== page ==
Quentin Tarantino’s Scrapped Star Trek Movie Certainly Sounds Like… Something

Quentin Tarantino’s Scrapped Star Trek Movie Certainly Sounds Like… Something
Just picture this with Zach Quinto and Karl Urban, though. (Screenshot: Paramount)

Talk of Quentin Tarantino heading to the Alpha Quadrant has swirled around for the past few years, largely focusing on how the iconic director’s take on Star Trek would’ve pushed the franchise into darker, more violent, and more curse-laden material. But new details about the cancelled film seem to suggest something much weirder than just Star Trek with swears and violence.

In the wake of this week’s news that Paramount is planning to bring back the cast of the “Kelvin Timeline” Star Trek movies for a long-awaited attempt at a fourth entry in the series, Variety has an interesting look back at what could’ve been had the long-in-the-works pitch from Tarantino gone ahead. Details about the project have emerged here and there since it was first rumoured in 2017, including reported plans for the film to have been R-rated. Last year Tarantino’s collaborator on the project, Revenant screenwriter Mark L. Smith, told the podcast Bulletproof Screenwriting that the story would’ve featured Chris Pine’s Kirk in an earthbound plot. But perhaps to the chagrin of some fans, Tarantino and Smith’s idea would’ve had a very peculiar angle of Star Trek inspiration: the 1968 episode from the original Trek’s second season, “A Piece of the Action.”

“I would go hang out at his house one night and we would watch old gangster films. We were there for hours,” Smith said. “We were just kicking back watching gangster films, laughing at the bad dialogue, but talking about how it would bleed into what we wanted to do.”

That bleed would’ve apparently been inspired by “A Piece of the Action,” where Kirk, Spock, and McCoy beam down to the planet Sigma Iotia II, home to a a pre-Warp culture that was, even in the 23rd century, only technologically and culturally approximate to 1920s America. The plans for Tarantino and Smith’s film seem a little different, and instead of a planet that happened to just be culturally locked into the aesthetic of a classic mob movie, it would’ve involved time-travel elements to thrust Kirk directly into 1930s America.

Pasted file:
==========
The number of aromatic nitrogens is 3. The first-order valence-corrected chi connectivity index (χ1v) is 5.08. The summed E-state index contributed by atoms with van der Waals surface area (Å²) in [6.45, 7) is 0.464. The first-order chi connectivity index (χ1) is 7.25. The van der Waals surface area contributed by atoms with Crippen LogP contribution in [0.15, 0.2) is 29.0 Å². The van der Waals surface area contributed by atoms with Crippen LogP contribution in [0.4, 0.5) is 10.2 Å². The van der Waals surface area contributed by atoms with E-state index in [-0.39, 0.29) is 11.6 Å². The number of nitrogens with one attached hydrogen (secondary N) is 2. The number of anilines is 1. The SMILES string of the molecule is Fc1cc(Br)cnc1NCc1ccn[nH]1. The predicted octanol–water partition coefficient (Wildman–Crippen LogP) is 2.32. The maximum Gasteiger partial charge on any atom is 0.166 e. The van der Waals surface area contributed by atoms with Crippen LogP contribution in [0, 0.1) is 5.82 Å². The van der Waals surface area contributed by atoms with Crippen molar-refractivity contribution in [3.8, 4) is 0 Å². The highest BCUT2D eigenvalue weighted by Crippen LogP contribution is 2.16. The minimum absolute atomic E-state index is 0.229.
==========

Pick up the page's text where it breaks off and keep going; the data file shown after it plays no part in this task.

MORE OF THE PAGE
It’s the sort of idea that might work as a one-off episode in the style of classic Star Trek, but building a whole movie around it, on top of the hard tonal break from the prior Kelvin-era films? It’s easy to see why the project burned out.

This latest attempt, Tarantino or otherwise, is far from the first run on a Star Trek 4. Plans for a post-Beyond movie have swirled for years, with one original idea potentially seeing Abrams return to the series for a story that would’ve somehow involved the return of Chris Hemsworth — who briefly appeared pre-Thor in the 2009 Trek reboot — as Captain Kirk’s father George Kirk, who perished in the skirmish with time-travelling Romulan Nero that created the forked timeline of the Kelvin movies. Plans for that version of the film seemingly died when the careers of both Chrises involved, Hemsworth and Pine, took a turn for the superheroic, and deals for a return broke down.

Aside from Tarantino’s own pitch, multiple other Trek movie projects have swirled in the ether for the past few years. Star Trek: Discovery writer Kalinda Vasquez was tapped to pen an “original” Trek film last year, separate to what we now know is Star Trek 4, and Legion and Alien scribe Noah Hawley was also working on another potential film — one that Hawley himself said was not connected to known characters, and would’ve revolved around a mysterious virus wiping out most of the universe. Probably easy to see why that one in particular didn’t go forward recently, either!

At least for now, after a few years wandering, Star Trek’s future on the big screen seems as secure as its current future in streaming TV. Fingers crossed we’ll be back in the theatre with the Kelvin crew for good sometime in the next few years.